My cousin was hospitalized yesterday for severe pain due to gallstones, and is scheduled to have her gall bladder removed, but first the docs have put her on a low-fat diet to reduce the inflammation in her gall bladder (because evidently they can't do surgery to remove it until it's no longer inflamed).
So, does eating a relatively high-fat diet like ours predispose us to gallstones?
No. When one has obstructive stones (the kind that give symptoms), the gallbladder can't work effectively to process fats. In that situation, fats will cause more inflammation and pain as the gall bladder struggles to function and can't. That's why the low fat diet is prescribed--to allow the gallbladder to rest and reduce inflammation prior to surgery.
I had a severely inflammed gallbladder once--and all tests were negative in terms of stones or any obstruction. My gastro said that in such situations, they often never find a cause and to try low fat eating to see if that would resolve the problem. It did. I still have my gallbladder and can eat fat fairly freely now. The period of low fat allowed my gallbladder to heal.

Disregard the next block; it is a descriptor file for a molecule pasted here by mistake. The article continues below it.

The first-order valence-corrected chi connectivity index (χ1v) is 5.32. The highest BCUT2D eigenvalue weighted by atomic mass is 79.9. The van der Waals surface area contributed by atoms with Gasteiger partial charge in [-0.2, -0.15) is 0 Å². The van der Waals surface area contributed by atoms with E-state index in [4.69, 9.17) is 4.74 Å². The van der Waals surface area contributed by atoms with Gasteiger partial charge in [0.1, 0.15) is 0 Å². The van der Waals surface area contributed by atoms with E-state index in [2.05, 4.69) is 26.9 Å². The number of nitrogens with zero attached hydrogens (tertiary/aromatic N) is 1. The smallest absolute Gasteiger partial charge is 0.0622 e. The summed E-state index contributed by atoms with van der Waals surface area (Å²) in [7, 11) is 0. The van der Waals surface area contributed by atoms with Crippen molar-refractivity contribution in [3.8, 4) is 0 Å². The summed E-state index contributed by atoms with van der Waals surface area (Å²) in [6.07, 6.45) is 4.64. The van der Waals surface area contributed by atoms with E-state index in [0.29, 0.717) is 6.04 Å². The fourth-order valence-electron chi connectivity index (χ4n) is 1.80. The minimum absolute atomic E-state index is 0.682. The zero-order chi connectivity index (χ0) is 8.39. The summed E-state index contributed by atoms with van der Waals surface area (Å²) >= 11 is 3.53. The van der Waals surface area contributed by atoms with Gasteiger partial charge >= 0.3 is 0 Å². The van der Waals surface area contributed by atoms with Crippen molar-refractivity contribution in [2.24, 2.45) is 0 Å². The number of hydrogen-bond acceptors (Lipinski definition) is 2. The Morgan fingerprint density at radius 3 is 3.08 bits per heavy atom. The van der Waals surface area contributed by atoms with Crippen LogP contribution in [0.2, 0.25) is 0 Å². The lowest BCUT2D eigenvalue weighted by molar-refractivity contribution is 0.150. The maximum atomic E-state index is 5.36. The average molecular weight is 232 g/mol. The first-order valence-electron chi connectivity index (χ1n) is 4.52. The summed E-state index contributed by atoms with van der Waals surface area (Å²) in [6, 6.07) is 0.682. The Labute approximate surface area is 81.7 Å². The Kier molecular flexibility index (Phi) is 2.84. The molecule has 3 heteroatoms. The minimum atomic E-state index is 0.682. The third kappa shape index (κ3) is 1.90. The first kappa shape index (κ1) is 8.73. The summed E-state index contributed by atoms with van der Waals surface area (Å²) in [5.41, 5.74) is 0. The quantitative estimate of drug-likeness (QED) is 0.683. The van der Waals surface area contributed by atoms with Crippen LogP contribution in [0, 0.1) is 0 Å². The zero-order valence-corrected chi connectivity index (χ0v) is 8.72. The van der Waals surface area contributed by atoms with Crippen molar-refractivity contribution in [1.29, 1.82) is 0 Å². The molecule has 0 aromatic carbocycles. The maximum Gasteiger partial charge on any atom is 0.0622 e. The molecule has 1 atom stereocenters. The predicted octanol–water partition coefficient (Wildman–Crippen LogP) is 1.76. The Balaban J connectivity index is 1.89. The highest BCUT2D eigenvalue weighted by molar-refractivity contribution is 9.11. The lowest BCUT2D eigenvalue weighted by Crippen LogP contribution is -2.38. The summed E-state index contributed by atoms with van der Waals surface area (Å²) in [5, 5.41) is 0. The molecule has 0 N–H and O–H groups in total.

But fat in itself does not create the stones. No one knows for sure exactly why people develop gallstones, although the typical patient is usually referred to as "fat, female, and forty," suggesting that the SAD may be the culprit in some ways--i.e., fat but with grains and starches as well--a deadly combination.
Well - when one eats a low fat diet, the bile doesn't move through the gall bladder regularly. So the bile gets gooped up.
Fat stimulates gallbladder contraction, and if you have stones, that may cause the stones to block the cystic duct (leaving the gallbladder), leading to pain and inflammation. It's not that the fat causes gallstones but that it causes gallbladder contraction, encouraging impacted gallstones.
Last edited by avocado; 06-13-2010 at 06:16 PM.
Thanks, these answers clear things up perfectly. I appreciate it. :-) Now, back to my pork chop.